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Sep 2012

Falling stock prices are sometimes a hard pill to swallow but long-term investors shouldn't be concerned

Many investors have a hard time dealing with falling stock prices but for the wrong reasons. No matter how often you preach the virtues of the buy-and-hold method, the true test of courage comes when you watch your holdings nose dive twenty percent in one afternoon.

Anyone who has been through a bear market knows that it takes tremendous discipline and dedication to stick to your guns while everyone else liquidates their holdings. Plagued by images of depression, recession, and corporate layoffs, manic Wall Street becomes a breeding ground for chaos and faulty logic. Perfectly good companies begin selling for fractions of their true value, despite a lack of change in the long-term economics of the business.

Here are three fundamental truths that will help you deal with short-term market losses.

Truth One: You own a business, not a stock

What you are holding in your portfolio is a piece of a business, not a stock. Investors who purchase shares of stock simply because they are going "up" or are going to be the "next big thing" are essentially gamblers. They buy a commodity with the belief (rational or not) that the next person in line will pay a higher price for it than they did. The problem is, this cycle can't go on forever, and at some point, someone is going to look around, realize what happened, and bail ship.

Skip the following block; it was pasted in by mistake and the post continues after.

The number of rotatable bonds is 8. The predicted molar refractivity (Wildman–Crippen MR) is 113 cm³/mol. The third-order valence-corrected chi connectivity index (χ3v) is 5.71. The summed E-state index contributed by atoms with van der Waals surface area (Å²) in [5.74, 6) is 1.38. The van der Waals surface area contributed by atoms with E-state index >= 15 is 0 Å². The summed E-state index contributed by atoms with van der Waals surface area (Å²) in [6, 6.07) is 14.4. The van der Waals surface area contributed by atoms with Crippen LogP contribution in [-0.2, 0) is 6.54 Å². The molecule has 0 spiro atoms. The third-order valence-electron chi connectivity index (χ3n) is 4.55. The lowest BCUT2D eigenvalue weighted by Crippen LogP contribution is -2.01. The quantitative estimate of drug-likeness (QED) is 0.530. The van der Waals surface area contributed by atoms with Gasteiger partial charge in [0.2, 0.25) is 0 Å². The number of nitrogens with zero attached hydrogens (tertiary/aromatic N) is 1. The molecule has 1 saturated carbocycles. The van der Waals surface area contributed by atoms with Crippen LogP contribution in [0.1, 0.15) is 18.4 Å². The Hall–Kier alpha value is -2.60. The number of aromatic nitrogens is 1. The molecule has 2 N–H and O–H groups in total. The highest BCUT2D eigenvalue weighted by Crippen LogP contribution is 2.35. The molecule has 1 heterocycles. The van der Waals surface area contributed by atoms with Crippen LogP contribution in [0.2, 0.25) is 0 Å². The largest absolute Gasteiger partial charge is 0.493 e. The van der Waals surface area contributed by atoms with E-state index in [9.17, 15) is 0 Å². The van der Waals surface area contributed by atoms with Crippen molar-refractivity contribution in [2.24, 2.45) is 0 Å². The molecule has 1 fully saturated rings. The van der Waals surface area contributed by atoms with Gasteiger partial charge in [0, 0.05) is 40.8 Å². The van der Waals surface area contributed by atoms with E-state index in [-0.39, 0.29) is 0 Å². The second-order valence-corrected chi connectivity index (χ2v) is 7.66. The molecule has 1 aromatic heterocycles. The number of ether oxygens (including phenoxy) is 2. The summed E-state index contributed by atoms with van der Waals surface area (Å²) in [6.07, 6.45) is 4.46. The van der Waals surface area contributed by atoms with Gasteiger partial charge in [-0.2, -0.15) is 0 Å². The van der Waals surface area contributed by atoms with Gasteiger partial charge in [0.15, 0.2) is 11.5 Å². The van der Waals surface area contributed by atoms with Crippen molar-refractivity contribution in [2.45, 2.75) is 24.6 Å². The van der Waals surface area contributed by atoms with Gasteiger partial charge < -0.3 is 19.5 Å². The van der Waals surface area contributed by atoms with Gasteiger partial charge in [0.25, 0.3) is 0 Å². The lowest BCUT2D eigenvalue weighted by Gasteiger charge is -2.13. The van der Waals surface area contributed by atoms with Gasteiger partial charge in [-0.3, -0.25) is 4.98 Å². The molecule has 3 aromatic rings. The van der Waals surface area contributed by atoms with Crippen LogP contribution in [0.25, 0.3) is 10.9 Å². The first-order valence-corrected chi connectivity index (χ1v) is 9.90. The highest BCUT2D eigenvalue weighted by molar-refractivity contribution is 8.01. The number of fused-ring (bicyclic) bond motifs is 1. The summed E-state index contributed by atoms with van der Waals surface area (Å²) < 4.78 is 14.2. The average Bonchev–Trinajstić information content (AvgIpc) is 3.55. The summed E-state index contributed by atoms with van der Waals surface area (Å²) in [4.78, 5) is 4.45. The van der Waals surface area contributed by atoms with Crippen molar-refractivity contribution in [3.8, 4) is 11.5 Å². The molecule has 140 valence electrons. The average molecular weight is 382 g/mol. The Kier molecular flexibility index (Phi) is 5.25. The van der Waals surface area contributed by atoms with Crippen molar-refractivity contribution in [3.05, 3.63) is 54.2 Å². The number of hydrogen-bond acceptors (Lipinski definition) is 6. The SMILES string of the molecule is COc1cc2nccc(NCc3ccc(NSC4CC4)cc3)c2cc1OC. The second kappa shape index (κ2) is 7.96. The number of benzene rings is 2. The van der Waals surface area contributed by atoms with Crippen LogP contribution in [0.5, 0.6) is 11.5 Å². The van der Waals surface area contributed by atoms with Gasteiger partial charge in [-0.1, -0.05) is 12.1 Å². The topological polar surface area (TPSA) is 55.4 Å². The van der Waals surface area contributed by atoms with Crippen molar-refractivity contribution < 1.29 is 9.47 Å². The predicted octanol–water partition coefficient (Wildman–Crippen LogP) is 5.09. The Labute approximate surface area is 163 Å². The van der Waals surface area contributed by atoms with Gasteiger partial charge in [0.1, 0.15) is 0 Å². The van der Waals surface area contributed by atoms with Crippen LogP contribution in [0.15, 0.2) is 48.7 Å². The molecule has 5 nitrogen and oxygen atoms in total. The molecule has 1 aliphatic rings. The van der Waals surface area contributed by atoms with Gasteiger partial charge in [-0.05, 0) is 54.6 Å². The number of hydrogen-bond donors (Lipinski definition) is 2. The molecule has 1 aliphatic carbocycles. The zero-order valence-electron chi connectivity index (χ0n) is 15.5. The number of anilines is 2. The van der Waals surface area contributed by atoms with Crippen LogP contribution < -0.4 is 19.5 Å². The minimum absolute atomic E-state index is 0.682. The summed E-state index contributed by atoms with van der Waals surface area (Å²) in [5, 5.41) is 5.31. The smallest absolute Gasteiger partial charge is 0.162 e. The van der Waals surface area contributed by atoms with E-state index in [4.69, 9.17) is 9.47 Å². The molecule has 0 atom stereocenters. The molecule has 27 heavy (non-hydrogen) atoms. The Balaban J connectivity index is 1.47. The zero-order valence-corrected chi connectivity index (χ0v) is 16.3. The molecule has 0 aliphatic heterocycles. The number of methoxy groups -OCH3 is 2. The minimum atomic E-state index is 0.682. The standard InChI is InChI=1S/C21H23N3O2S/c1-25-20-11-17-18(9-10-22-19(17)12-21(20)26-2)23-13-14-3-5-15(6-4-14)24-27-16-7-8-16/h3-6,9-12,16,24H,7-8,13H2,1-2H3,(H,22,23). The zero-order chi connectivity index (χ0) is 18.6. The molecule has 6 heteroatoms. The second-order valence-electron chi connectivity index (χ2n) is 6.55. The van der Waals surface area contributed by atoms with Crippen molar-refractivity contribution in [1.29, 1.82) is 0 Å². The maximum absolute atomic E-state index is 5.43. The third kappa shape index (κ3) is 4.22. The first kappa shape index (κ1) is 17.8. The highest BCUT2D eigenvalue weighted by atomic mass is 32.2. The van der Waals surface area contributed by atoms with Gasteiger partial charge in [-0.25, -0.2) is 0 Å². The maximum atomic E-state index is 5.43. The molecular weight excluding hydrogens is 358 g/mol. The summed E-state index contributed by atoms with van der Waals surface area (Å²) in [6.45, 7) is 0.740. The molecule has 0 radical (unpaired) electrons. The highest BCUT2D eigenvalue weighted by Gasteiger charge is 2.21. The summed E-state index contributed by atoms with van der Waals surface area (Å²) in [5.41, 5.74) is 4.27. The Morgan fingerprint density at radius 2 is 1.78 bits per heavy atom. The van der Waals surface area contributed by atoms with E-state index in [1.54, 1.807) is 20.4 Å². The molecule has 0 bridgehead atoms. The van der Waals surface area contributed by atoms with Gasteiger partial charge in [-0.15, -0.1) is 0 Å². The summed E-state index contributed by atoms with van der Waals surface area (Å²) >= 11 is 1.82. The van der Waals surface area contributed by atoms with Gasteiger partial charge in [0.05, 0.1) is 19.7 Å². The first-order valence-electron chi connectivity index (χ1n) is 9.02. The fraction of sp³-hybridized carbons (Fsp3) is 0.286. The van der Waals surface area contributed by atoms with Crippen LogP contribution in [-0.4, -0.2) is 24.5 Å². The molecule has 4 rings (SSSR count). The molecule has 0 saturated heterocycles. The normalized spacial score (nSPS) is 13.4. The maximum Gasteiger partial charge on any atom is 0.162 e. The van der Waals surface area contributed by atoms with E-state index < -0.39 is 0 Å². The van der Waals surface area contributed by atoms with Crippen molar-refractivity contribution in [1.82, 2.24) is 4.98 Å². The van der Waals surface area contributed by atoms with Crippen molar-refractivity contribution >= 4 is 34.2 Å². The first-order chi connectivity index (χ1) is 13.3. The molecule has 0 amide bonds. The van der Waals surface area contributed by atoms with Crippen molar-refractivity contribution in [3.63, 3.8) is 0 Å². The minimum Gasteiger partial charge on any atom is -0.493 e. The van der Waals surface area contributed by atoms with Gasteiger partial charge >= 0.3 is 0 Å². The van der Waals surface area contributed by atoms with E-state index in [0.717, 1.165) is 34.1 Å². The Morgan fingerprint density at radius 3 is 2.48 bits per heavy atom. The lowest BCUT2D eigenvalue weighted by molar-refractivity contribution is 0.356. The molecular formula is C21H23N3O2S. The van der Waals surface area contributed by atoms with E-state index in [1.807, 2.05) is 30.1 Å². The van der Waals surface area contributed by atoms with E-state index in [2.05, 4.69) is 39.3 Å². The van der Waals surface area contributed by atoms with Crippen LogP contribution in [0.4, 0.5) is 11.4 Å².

In order to be a successful investor you must do two things. First, remove all emotions from each of your financial decisions. Romeo and Juliet were terrific lovers, but not very logical people (and look where that got them). Letting your heart and emotions impact your actions is foolish in most circumstances, deadly in economic ones. Second, learn to separate the underlying business from the stock price; they are not the same thing (read that again). You've heard it said a million times; even a great company is a lousy investment if you pay too much for it.

Truth Two: If you are a long-term investor, falling prices are a blessing

The only time a bear market is bad for you is when you need your money immediately. For those who are investing with a time frame of ten or more years, declining prices represent only one thing: the opportunity to buy more of their favorite company at a lower price. It's kind of like a giant garage sale where the lady of the house decides she wants new drapes and, as a result, decides to sell all of her living room furniture for half price. It doesn't have to make sense to the buyer. Indeed, a smart one would jump at the opportunity. All too often, investors try to convince the woman that she shouldn't be selling her coffee table to them for so cheap.

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